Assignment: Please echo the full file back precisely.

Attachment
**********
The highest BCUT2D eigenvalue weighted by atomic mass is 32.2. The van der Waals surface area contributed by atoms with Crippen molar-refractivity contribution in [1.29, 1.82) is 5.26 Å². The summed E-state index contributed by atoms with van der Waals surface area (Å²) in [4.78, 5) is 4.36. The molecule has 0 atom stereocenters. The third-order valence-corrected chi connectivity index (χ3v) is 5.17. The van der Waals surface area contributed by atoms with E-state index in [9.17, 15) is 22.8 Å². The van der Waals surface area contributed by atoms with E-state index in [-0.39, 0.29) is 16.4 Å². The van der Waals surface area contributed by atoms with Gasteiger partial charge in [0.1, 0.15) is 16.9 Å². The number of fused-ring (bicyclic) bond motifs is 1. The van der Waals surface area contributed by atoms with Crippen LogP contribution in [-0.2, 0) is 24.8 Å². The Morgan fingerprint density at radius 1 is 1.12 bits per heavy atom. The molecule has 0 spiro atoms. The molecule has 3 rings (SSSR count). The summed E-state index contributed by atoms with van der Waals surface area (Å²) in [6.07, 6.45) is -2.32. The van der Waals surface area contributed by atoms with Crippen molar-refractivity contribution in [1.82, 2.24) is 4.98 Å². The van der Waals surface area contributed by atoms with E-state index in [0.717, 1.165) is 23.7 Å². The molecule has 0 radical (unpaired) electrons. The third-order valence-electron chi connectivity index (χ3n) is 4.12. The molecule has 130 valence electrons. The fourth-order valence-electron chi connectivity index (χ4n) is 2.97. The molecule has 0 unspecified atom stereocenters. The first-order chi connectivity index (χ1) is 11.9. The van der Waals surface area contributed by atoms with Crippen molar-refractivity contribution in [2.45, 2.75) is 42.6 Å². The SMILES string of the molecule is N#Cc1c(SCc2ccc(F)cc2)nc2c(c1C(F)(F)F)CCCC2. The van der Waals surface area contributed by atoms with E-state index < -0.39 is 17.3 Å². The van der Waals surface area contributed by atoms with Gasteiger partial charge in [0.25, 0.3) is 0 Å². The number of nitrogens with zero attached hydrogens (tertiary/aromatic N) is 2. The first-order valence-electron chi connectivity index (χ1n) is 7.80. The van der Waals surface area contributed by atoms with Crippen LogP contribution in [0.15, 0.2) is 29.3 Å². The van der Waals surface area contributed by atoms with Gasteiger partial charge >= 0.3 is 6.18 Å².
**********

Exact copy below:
The highest BCUT2D eigenvalue weighted by atomic mass is 32.2. The van der Waals surface area contributed by atoms with Crippen molar-refractivity contribution in [1.29, 1.82) is 5.26 Å². The summed E-state index contributed by atoms with van der Waals surface area (Å²) in [4.78, 5) is 4.36. The molecule has 0 atom stereocenters. The third-order valence-corrected chi connectivity index (χ3v) is 5.17. The van der Waals surface area contributed by atoms with E-state index in [9.17, 15) is 22.8 Å². The van der Waals surface area contributed by atoms with E-state index in [-0.39, 0.29) is 16.4 Å². The van der Waals surface area contributed by atoms with Gasteiger partial charge in [0.1, 0.15) is 16.9 Å². The number of fused-ring (bicyclic) bond motifs is 1. The van der Waals surface area contributed by atoms with Crippen LogP contribution in [-0.2, 0) is 24.8 Å². The Morgan fingerprint density at radius 1 is 1.12 bits per heavy atom. The molecule has 0 spiro atoms. The molecule has 3 rings (SSSR count). The summed E-state index contributed by atoms with van der Waals surface area (Å²) in [6.07, 6.45) is -2.32. The van der Waals surface area contributed by atoms with Crippen molar-refractivity contribution in [1.82, 2.24) is 4.98 Å². The van der Waals surface area contributed by atoms with E-state index in [0.717, 1.165) is 23.7 Å². The molecule has 0 radical (unpaired) electrons. The third-order valence-electron chi connectivity index (χ3n) is 4.12. The molecule has 130 valence electrons. The fourth-order valence-electron chi connectivity index (χ4n) is 2.97. The molecule has 0 unspecified atom stereocenters. The first-order chi connectivity index (χ1) is 11.9. The van der Waals surface area contributed by atoms with Crippen molar-refractivity contribution in [2.45, 2.75) is 42.6 Å². The SMILES string of the molecule is N#Cc1c(SCc2ccc(F)cc2)nc2c(c1C(F)(F)F)CCCC2. The van der Waals surface area contributed by atoms with E-state index < -0.39 is 17.3 Å². The van der Waals surface area contributed by atoms with Gasteiger partial charge in [0.25, 0.3) is 0 Å². The number of nitrogens with zero attached hydrogens (tertiary/aromatic N) is 2. The first-order valence-electron chi connectivity index (χ1n) is 7.80. The van der Waals surface area contributed by atoms with Crippen LogP contribution in [0.15, 0.2) is 29.3 Å². The van der Waals surface area contributed by atoms with Gasteiger partial charge >= 0.3 is 6.18 Å².